"Let not the secret eye of your minds be closed by pride, lest your stumbling-blocks be many in the way in which there are no stumbling-blocks, but a hateful81 wandering in its paths. Seek ye those that are lost, and direct those that go astray, and rejoice in those that are found; bind up the bruised, and watch over the fatlings: because at your hands will the sheep of Christ be required. Look ye not for the honour that passeth away: for the shepherd that looketh to receive honour from his flock-sadly, sadly stands his flock with respect to him. Let your concern be great for the young lambs, whose angels behold the face of the Father who is unseen. And be ye not stones of stumbling before the blind, but clearers of the way and the paths in a rugged country, among the Jews the crucifiers, and the deluded pagans: for with these two parties have ye to fight, in order that ye may show the truth of the faith which ye hold; and, though ye be silent, your modest and decorous appearance will fight for you against those who hate truth and love falsehood.
"Buffet not the poor in the presence of the rich: for scourge grievous enough for them is their poverty.
"Be not beguiled by the hateful devices of Satan, test ye be stripped naked of the faith which ye have put on."82 ..."And with the Jews, the crucifiers, we will have no fellowship. And this inheritance which we have received from thee we will not let go, but in that will we depart out of this world; and on the day of our Lord, before the judgment-seat of His righteousness, there will He restore to us this inheritance, even as thou hast told us."
And, when these things had been spoken, Abgar the king rose up, he and his chief men and his nobles, and he went to his palace, all of them being distressed for him because he was dying. And he sent to him noble and excellent apparel, that he might be buried in it. And, when Addaeus saw it, he sent to him, saying: In my lifetime I have not taken anything from thee, nor will I now at my death take anything from thee, nor will I frustrate the word of Christ which He spake to us: Accept not anything from any man, and possess not anything in this world.83
And three days more after these things had been spoken by Addaeus the apostle, and he had heard and received the testimony concerning the teaching set forth in their preaching from those engaged with him in the ministry, in the presence of all the nobles he departed out of this world. And that day was the fifth of the week, and the fourteenth of the month Iyar,84 nearly answering to May. And the whole city was in great mourning and bitter anguish for him. Nor was it the Christians only that were distressed for him, but the Jews also, and the pagans, who were in this same town. But Abgar the king was distressed for him more than any one, he and the princes of his kingdom. And in the sadness of his soul he despised and laid aside the magnificence of his kingly state on that day, and with tears mingled with moans he bewailed him with all men. And all the people of the city that saw him were amazed to see how greatly he suffered on his account. And with great and surpassing pomp he bore him, and buried him like one of the princes when he dies; and he laid him in a grand sepulchre adorned with sculpture wrought by the fingers-that in which were laid those of the house of Ariu, the ancestors of Abgar the king: there he laid him sorrowfully, with sadness and great distress. And all the people of the church went there from time to time and prayed fervently; and they kept up the remembrance of his departure from year to year, according to the command and direction which had been received by them from Addaeus the apostle,85 and according to the word of Aggaeus, who himself became Guide and Ruler, and the successor of his seat after him, by the ordination to the priesthood which he had received from him in the presence of all men.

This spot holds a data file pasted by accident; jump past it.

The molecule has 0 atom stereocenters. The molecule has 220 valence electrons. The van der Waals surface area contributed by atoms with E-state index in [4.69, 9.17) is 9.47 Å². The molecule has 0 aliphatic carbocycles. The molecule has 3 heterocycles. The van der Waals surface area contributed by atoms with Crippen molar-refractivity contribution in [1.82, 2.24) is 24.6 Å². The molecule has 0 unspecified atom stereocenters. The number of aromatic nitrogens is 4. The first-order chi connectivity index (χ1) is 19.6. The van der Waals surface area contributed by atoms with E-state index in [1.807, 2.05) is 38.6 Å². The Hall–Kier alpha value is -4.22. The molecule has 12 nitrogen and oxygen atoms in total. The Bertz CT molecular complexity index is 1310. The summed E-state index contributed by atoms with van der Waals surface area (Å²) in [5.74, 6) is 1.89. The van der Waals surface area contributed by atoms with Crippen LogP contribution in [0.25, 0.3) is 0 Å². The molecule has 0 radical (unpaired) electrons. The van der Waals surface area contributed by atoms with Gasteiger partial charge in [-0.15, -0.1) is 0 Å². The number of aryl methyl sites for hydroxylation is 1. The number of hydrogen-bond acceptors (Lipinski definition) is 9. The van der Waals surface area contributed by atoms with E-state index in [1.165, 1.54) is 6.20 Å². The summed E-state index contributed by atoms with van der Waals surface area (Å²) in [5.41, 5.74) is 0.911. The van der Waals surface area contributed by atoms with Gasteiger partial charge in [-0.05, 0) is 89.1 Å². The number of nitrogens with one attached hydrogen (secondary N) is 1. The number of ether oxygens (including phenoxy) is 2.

He too, with the same ordination which he had received from him, made Priests and Guides in the whole of this country of Mesopotamia. For they also, in like manner as Addaeus the apostle, held fast his word, and listened to and received it, as good and faithful successors of the apostle of the adorable Christ. But silver and gold he took not from any man, nor did the gifts of the princes come near him: for, instead of receiving gold and silver, he himself enriched the Church of Christ with the souls of believers.